Keyword Difficulty/Ranking Difficulty: We’ve calculated how difficult it would be to rank on this keyword. The score is based on a scale of 0-100 (with 100 being the most difficult to rank for). Compare this number to other keywords you're targeting to get an idea of how to prioritize your SEO campaign.

Keyword difficulty takes into account the strength of the domains, on-page signals like “keyword in title,” and the number of .gov and .edu domains.

Clicks: This is the total monthly clicks made to the SERP for this keyword. It includes organic and paid clicks combined.

Desktop Searches (Percent): When we have a breakdown of how many of the searches for this keyword come from desktop vs mobile, we will show it here.

Advertising on higher desktop-search keywords could have different results on research-driven terms like "SAT prep" or "antivirus software."

Searches Not Clicked (Percent): Some SERPs return enough information that the user does not have to click any results. There might also be unexpected results that cause the user to abandon the SERP without any clicks. This is the rate that searchers leave the page without clicking any result.

Organic Clicks (Percent): Of all clicks made to this keyword's SERP, this percentage measures how many went to organic results.

Adult Filters: If we detect any potentially NSFW search terms, we hide them by default and keep them out of the roll-up metrics. You have options to include, exclude, or view them alone in your results.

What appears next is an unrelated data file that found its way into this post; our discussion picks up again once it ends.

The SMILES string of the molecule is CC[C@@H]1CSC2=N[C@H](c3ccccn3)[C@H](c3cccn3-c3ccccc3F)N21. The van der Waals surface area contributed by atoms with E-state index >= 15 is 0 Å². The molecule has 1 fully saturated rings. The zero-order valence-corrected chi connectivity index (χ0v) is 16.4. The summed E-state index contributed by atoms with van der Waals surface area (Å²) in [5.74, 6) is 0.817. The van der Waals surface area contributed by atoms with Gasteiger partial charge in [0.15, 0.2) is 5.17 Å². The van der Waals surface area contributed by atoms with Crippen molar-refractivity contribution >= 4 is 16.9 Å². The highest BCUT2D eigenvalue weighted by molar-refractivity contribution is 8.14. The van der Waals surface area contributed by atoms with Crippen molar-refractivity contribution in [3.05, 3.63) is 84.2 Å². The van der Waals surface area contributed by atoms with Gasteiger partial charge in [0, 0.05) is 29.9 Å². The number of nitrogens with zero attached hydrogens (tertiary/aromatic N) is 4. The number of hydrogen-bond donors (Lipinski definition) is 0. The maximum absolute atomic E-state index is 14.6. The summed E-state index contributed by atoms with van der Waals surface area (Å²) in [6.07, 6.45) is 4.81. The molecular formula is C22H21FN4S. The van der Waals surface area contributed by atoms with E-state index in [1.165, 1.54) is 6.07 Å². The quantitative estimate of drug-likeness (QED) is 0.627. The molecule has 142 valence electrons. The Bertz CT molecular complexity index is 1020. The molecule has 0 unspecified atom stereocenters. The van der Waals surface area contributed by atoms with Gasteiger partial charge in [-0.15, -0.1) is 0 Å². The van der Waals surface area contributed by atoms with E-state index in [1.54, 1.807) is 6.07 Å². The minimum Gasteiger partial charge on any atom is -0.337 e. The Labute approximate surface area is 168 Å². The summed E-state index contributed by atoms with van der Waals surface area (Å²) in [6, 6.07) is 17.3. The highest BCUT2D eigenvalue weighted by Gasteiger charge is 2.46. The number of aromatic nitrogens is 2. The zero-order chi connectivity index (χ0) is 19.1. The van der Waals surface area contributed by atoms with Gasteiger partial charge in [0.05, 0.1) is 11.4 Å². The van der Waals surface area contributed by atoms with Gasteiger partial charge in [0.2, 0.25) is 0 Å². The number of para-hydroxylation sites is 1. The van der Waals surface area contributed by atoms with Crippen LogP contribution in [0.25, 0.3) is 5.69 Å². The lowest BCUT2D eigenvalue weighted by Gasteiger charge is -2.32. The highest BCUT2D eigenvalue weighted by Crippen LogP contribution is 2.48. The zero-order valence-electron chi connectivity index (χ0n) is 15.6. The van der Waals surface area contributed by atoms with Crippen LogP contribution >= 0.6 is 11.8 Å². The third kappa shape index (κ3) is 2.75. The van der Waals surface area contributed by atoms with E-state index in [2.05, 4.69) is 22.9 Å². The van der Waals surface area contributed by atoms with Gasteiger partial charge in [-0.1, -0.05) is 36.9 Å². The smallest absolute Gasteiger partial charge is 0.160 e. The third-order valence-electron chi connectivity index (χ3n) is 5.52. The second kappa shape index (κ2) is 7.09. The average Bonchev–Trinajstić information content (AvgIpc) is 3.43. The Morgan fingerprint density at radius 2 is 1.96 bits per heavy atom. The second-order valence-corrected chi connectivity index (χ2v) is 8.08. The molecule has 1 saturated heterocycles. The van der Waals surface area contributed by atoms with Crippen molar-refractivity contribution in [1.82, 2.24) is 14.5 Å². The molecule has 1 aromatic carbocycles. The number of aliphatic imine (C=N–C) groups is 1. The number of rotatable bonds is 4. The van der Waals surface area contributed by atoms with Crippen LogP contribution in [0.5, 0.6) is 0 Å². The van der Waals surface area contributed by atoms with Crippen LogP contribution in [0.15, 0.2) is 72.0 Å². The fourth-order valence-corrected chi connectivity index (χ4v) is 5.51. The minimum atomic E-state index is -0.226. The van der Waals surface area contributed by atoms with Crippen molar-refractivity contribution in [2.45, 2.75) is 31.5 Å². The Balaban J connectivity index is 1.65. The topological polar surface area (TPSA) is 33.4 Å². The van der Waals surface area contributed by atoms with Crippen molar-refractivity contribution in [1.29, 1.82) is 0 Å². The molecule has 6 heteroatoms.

Cost Selections: You can change the metrics displayed on this page from the default of "broad match" to exact or phrase match.

CPC Selections: The CPC metric is calculated off of broad match metrics, but you can change the metrics displayed on this page from the default of "broad match" to exact or phrase match.

**Differences in the Export Page**

Export pages are usually spreadsheets that cannot rely on icons and charts in the same way that our live pages can. A chart that you see on the live page might appear as a number in the export. Or, we include some notations that are used for sorting purposes on the live page. Because of that, we list any significant differences below.

Is Question?: This TRUE/FALSE notation is used behind the scenes so that we can display the right entries in the "Questions" segment.

Is not Safe for Work? This TRUE/FALSE notation is used behind the scenes to help us show the "Adult Filter" results.

SERP Features CSV: This lists any special features we saw when we collected the SERP. Sometimes these SERP features might push ads aside or affect how they are clicked.

SERP First Result: This is the top-ranked page for this keyword's search results. You can see patterns if one piece of content dominates a category across similar keywords in this list.

Current SERP: This lists the advertisers on the page when we last pulled the SERP results.

Number of Ranking Homepages: This is the number of homepages (from any domain) that rank within the first 50 results for this keyword.

A homepage might be “” vs a longer path like “”